An Excerpt from:

 Fat Body, Lost Soul:
A Journey of Personal Discovery

by Dixie L. King

I am fat.

This isn’t a case of thinking I am fat when I’m not, the scourge of many American women. I have been fat to one degree or another for most of my life. And I haven’t always been just a little bit fat; for over twenty years, I was morbidly obese. My top weight was 313 pounds.

Probably, only the use of the past tense—the “was”—in that last sentence is what allows you to keep reading.

People read the words, “I am fat,” and they push aside the story in the same way they push away their discomfort when they look at someone obese, or look in the mirror and see themselves as obese. They will do it with distaste, or disdain, or judgment. If they are very insecure, very immature, or with little sense of their own empowerment, or if they are in the full blaze of youthful beauty and haven’t yet realized it isn’t theirs to keep, they will do it with a giggle, a catcall, or a rude joke.

You don’t buy credibility, and you don’t sell books, by writing, “I am fat.”

You buy credibility and you sell books by writing the words, “I once was fat. I know the pain, the discouragement, the hopelessness of being trapped inside a fat body. I, too, have dieted, binged and purged, and stretched the limits of the women’s sizes at Macy’s. I’m here today to tell you there is hope.”

That is what you write if you want to be a credible voice in the wilderness of female desperation.

What you don’t write is: I am fat.

I have been fat to one degree or another for about fifty-six of the last fifty-nine years of my existence.

I now compound my wrongdoing by mentioning age. And what an age to mention! Fifty-nine is not a looking-forward-with-hope age, or a “thank God I’m doing something about it now” age, or a “the best years of my life are still ahead” age. In our society, fifty-nine is, kindly speaking, the age of the senior citizen. It is the age of the crone. It is the age in which the amount of Botox it takes to appear young and vibrant is enough to poison a pachyderm. It is the age when even if you do something about the fat, you don’t make yourself more marketable. It is the age when you finally come to grips with the realities of gravity and decay. Or you don’t, and render yourself even more pathetic. Add fat to the mix, and the concoction is lethal.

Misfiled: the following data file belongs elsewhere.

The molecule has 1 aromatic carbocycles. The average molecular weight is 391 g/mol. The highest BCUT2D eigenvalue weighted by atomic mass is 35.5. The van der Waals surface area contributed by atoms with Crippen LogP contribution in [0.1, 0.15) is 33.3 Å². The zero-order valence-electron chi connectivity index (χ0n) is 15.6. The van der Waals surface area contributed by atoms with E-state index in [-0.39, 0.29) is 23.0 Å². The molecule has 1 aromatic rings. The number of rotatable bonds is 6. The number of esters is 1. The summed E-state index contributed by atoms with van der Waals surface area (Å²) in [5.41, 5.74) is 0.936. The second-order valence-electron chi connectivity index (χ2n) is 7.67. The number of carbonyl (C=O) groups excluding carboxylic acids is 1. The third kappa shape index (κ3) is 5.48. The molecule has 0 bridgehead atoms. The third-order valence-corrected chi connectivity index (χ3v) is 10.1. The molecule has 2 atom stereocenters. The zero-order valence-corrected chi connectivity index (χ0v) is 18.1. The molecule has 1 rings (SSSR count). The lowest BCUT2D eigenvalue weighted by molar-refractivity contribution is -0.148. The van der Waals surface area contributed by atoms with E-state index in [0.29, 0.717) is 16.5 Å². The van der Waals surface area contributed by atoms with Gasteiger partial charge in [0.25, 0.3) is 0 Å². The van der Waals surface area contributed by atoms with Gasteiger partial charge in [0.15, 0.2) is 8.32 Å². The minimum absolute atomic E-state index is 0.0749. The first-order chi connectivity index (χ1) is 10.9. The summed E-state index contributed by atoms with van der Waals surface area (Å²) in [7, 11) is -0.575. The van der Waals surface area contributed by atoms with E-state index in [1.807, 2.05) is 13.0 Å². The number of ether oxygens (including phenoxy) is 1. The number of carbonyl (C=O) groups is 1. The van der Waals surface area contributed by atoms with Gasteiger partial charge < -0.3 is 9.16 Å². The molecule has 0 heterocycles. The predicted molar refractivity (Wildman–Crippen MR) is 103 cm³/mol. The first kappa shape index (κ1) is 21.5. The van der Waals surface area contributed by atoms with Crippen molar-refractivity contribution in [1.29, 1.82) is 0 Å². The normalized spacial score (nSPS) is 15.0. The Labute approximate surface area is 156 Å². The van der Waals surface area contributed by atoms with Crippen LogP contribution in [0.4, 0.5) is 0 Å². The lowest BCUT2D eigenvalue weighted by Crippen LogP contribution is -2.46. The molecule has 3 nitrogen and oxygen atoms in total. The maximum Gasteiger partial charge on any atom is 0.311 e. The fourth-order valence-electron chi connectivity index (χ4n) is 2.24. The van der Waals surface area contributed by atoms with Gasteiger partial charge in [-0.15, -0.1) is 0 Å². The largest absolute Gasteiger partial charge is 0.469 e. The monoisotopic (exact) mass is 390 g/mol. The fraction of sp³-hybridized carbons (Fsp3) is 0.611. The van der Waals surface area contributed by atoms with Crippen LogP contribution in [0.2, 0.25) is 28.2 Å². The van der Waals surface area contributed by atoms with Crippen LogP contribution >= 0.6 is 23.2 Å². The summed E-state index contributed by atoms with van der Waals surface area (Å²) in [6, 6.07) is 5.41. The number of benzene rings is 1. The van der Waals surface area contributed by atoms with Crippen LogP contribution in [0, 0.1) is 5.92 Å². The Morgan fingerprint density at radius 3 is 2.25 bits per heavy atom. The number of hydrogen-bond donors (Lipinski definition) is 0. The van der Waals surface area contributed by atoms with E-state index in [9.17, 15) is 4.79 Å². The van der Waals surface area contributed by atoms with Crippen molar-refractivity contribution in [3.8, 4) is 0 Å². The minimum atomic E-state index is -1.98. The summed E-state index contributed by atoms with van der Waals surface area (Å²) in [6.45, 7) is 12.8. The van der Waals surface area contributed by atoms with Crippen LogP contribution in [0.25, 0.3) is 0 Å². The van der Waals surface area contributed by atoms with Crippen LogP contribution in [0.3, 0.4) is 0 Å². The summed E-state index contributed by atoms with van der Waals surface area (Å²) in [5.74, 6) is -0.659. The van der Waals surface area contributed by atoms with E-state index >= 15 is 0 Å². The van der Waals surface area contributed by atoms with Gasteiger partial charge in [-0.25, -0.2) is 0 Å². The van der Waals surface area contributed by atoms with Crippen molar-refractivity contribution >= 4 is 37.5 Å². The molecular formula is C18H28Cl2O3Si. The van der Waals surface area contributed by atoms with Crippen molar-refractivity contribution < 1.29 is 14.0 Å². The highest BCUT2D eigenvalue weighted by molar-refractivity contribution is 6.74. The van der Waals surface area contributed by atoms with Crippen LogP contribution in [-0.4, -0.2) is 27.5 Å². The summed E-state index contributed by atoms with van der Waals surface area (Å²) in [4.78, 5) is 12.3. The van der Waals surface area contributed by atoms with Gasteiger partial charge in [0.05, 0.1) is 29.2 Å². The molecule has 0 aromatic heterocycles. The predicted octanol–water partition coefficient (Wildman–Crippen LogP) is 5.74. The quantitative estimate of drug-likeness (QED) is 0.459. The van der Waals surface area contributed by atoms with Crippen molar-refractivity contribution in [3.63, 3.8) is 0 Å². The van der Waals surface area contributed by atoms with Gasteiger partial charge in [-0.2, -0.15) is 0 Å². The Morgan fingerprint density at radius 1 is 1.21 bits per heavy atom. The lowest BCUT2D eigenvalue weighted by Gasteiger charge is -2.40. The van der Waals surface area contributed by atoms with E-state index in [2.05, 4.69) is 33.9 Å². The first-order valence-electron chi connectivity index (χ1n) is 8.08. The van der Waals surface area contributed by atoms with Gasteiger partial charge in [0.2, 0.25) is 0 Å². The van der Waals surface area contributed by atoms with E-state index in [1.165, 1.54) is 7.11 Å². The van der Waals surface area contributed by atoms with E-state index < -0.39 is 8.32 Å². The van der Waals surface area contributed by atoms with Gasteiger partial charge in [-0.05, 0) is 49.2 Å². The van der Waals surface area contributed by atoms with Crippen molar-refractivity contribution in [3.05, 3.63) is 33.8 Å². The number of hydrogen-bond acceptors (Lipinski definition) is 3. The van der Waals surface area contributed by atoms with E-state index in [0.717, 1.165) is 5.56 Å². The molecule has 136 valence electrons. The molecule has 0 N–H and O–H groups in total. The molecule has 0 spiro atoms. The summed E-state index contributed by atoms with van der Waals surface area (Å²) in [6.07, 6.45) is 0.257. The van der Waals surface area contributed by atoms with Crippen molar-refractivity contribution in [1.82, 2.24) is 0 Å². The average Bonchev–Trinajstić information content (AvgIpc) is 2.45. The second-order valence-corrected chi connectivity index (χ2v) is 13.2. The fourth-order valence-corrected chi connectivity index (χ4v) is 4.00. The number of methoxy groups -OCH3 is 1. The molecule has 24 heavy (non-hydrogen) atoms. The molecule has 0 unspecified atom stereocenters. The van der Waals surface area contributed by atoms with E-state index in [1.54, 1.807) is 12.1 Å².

Just as being fat breaks the rules, so does talking about it—especially if you aren’t talking about it as a state of transition. Fat is only acceptable if you have left it or are in the middle of divorcing it, just as getting older is acceptable only if you find creative and believable ways to deny it.

I am fat and mostly always have been. I didn’t deal with this state, this fate, in the way many “women of size,” as they euphemistically call us, deal with it. I didn’t hide inside a marriage or a low-profile job. I didn’t keep my head down, my eyes lowered, as I passed people on the street or in the grocery store. I didn’t restrict myself to my home or refuse to fly on planes. I didn’t do those things because I’m innately defiant and a pretty good actress. So instead, I pursued my education, and became an anthropologist, an educator, a trainer, a researcher, a business owner and a public speaker. I wrote my doctoral dissertation on the subject of eating disorders. I do diversity training and make size a part of it. The rest of the time I passed myself off as “normal”, as though at my higher weights I didn’t notice my own struggle in theater seats. I treated with seeming kindness and compassion the idiocy of the passing car of teens who screamed insults in which the words “pig” and “elephant” tended to dominate. I laughed off the people who attended my workshops and sent me anonymous flyers about weight loss programs and bariatric surgery with tiny print at the bottom, “It changed my life. It can change yours.”

Although you might be forgiven for thinking so, I am no flag bearer for fat rights, no hero of the people of size; nor have I ever been. I do not find fat in any way a comfortable state of being. I incorporate fat into my work to get beyond the social barrier it imposes, to create a zone of comfort for myself in what would otherwise be an unbearable pillory of shame and isolation. I don’t celebrate fathood. Instead, I have brought fat, my enemy, to my table, keeping it close at hand, watching its every move so I can circumvent its destructive intent.

Trust me, it has been not a comfortable relationship.

So, understanding the rules as I do, why would I write about being fat?

Because of a dream I had of holding my own starving body. Because it is time to tear away the mask. Because I am writing for my life.

--Excerpt from a personal essay by Dixie L. King



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